- 5 Hash Tables

Hash tables are an efficient method of storing a small number,
`n`

, of integers from a large range \(U=\{0,\ldots,2^{\texttt{w}}-1\}\).
The term hash table
includes a broad range of data structures. The first part of this
chapter focuses on two of the most common implementations of hash tables:
hashing with chaining and linear probing.

Very often hash tables store types of data that are not integers. In this case, an integer hash code is associated with each data item and is used in the hash table. The second part of this chapter discusses how such hash codes are generated.

Some of the methods used in this chapter require random choices of integers in some specific range. In the code samples, some of these “random” integers are hard-coded constants. These constants were obtained using random bits generated from atmospheric noise.

# 5.1 `ChainedHashTable`

: Hashing with Chaining

A `ChainedHashTable`

data structure uses hashing with chaining to store
data as an array, `t`

, of lists. An integer, `n`

, keeps track of the
total number of items in all lists (see Figure 5.1):

```
List<T>[] t;
int n;
```

`x`

, denoted `hash(x)`

is a value
in the range \(\{0,\ldots,\texttt{t.length}-1\}\). All items with hash value `i`

are stored in the list at `t[i]`

. To ensure that lists don't get too
long, we maintain the invariant
\begin{equation*}
\texttt{n} \le \texttt{t.length}
\end{equation*}
so that the average number of elements stored in one of these lists is
\(\texttt{n}/\texttt{t.length} \le 1\).
To add an element, `x`

, to the hash table, we first check if
the length of `t`

needs to be increased and, if so, we grow `t`

.
With this out of the way we hash `x`

to get an integer, `i`

, in the
range \(\{0,\ldots,\texttt{t.length}-1\}\), and we append `x`

to the list
`t[i]`

:

```
boolean add(T x) {
if (find(x) != null) return false;
if (n+1 > t.length) resize();
t[hash(x)].add(x);
n++;
return true;
}
```

`t`

and reinserting
all elements into the new table. This strategy is exactly the same
as the one used in the implementation of `ArrayStack`

and the same
result applies: The cost of growing is only constant when amortized
over a sequence of insertions (see Lemma 2.1 on
page X).
Besides growing, the only other work done when adding a new value `x`

to a
`ChainedHashTable`

involves appending `x`

to the list `t[hash(x)]`

. For
any of the list implementations described in Chapters Chapter 2
or Chapter 3, this takes only constant time.

To remove an element, `x`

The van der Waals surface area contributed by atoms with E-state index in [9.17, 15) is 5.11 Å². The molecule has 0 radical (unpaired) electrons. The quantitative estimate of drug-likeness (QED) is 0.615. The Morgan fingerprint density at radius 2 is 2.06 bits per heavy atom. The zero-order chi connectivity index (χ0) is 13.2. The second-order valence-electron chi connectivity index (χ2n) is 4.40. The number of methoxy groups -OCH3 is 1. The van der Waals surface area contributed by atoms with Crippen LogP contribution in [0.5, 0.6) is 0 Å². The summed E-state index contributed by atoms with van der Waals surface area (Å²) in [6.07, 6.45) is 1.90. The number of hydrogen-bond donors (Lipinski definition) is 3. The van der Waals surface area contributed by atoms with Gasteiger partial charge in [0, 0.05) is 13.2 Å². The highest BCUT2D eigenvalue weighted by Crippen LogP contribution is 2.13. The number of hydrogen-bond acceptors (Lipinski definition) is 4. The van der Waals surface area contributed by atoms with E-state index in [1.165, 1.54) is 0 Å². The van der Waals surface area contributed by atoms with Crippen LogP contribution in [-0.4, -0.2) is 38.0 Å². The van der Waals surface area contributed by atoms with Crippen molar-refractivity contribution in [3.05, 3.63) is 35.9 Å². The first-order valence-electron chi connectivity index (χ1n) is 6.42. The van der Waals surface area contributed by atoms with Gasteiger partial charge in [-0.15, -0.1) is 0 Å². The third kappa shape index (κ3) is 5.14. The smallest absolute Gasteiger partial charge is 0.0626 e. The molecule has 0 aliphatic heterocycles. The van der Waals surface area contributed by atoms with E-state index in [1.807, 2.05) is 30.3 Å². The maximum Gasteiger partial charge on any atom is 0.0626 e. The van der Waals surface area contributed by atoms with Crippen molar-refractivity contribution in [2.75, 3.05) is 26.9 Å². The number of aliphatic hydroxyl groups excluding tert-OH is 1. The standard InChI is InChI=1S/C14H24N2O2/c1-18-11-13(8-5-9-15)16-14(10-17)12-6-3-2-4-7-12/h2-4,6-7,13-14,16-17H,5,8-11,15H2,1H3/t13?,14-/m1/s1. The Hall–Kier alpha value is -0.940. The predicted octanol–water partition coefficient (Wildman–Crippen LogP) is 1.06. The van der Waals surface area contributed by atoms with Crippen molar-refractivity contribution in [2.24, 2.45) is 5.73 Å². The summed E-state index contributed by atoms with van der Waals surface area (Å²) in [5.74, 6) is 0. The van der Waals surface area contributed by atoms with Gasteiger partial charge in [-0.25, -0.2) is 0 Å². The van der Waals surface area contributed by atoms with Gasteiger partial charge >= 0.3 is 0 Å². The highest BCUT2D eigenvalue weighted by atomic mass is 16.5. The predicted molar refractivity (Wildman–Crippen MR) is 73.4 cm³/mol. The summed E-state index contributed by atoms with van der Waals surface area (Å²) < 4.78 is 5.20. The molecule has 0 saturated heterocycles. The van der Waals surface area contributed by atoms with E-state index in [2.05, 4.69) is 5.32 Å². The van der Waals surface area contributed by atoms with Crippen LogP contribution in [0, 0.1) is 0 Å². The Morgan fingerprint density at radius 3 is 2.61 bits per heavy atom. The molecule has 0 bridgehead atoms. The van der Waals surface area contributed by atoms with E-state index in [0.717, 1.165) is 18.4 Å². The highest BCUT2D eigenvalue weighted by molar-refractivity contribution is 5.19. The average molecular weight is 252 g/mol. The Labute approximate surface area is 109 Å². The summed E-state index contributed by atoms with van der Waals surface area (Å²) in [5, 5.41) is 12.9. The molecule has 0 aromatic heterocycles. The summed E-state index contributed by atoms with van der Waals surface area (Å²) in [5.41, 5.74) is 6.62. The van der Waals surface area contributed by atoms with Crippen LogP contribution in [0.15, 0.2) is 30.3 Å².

, from the hash table, we iterate over the list
`t[hash(x)]`

until we find `x`

so that we can remove it:

```
T remove(T x) {
Iterator<T> it = t[hash(x)].iterator();
while (it.hasNext()) {
T y = it.next();
if (y.equals(x)) {
it.remove();
n--;
return y;
}
}
return null;
}
```

`t[i]`

.
Searching for the element `x`

in a hash table is similar. We perform
a linear search on the list `t[hash(x)]`

:

```
T find(Object x) {
for (T y : t[hash(x)])
if (y.equals(x))
return y;
return null;
}
```

`t[hash(x)]`

.
The performance of a hash table depends critically on the choice of the
hash function. A good hash function will spread the elements evenly
among the `t.length`

lists, so that the expected size of the list
`t[hash(x)]`

is \(O(\texttt{n}/\texttt{t.length)} = O(1)\). On the other hand, a bad
hash function will hash all values (including `x`

) to the same table
location, in which case the size of the list `t[hash(x)]`

will be `n`

.
In the next section we describe a good hash function.

## 5.1.1 Multiplicative Hashing

Multiplicative hashing is an efficient method of generating hash values based on modular arithmetic (discussed in Section 2.3) and integer division. It uses the \(\ddiv\) operator, which calculates the integral part of a quotient, while discarding the remainder. Formally, for any integers \(a\ge 0\) and \(b\ge 1\), \(a\ddiv b = \lfloor a/b\rfloor\).

In multiplicative hashing, we use a hash table of size \(2^{\texttt{d}}\) for some
integer `d`

(called the dimension). The formula for hashing an
integer \(\texttt{x}\in\{0,\ldots,2^{\texttt{w}}-1\}\) is
\begin{equation*}
\texttt{hash(x)} = ((\texttt{z}\cdot\texttt{x}) \bmod 2^{\texttt{w}}) \ddiv 2^{\texttt{w}-\texttt{d}} \enspace .
\end{equation*}
Here, `z`

is a randomly chosen odd integer in
\(\{1,\ldots,2^{\texttt{w}}-1\}\). This hash function can be realized very
efficiently by observing that, by default, operations on integers
are already done modulo \(2^{\texttt{w}}\) where \(\texttt{w}\) is the number of bits
in an integer.^{10}This is true for most programming languages
including C, C#, C++, and Java. Notable exceptions are Python and
Ruby, in which the result of a fixed-length `w`

-bit integer operation
that overflows is upgraded to a variable-length representation. (See
Figure 5.2.) Furthermore, integer division by \(2^{\texttt{w}-\texttt{d}}\)
is equivalent to dropping the rightmost \(\texttt{w}-\texttt{d}\) bits in a binary
representation (which is implemented by shifting the bits right by
\(\texttt{w}-\texttt{d}\) using the `>>>`

operator). In this way, the code that implements the above
formula is simpler than the formula itself:

```
int hash(Object x) {
return (z * x.hashCode()) >>> (w-d);
}
```

The following lemma, whose proof is deferred until later in this section, shows that multiplicative hashing does a good job of avoiding collisions:

`x`

and `y`

be any two values in \(\{0,\ldots,2^{\texttt{w}}-1\}\) with
\(\texttt{x}\neq \texttt{y}\). Then \(\Pr\{\texttt{hash(x)}=\texttt{hash(y)}\} \le 2/2^{\texttt{d}}\).
With Lemma 5.1, the performance of `remove(x)`

, and
`find(x)`

are easy to analyze:

`x`

, the expected length of the list `t[hash(x)]`

is at most \(\texttt{n}_{\texttt{x}} + 2\), where \(\texttt{n}_{\texttt{x}}\) is the number of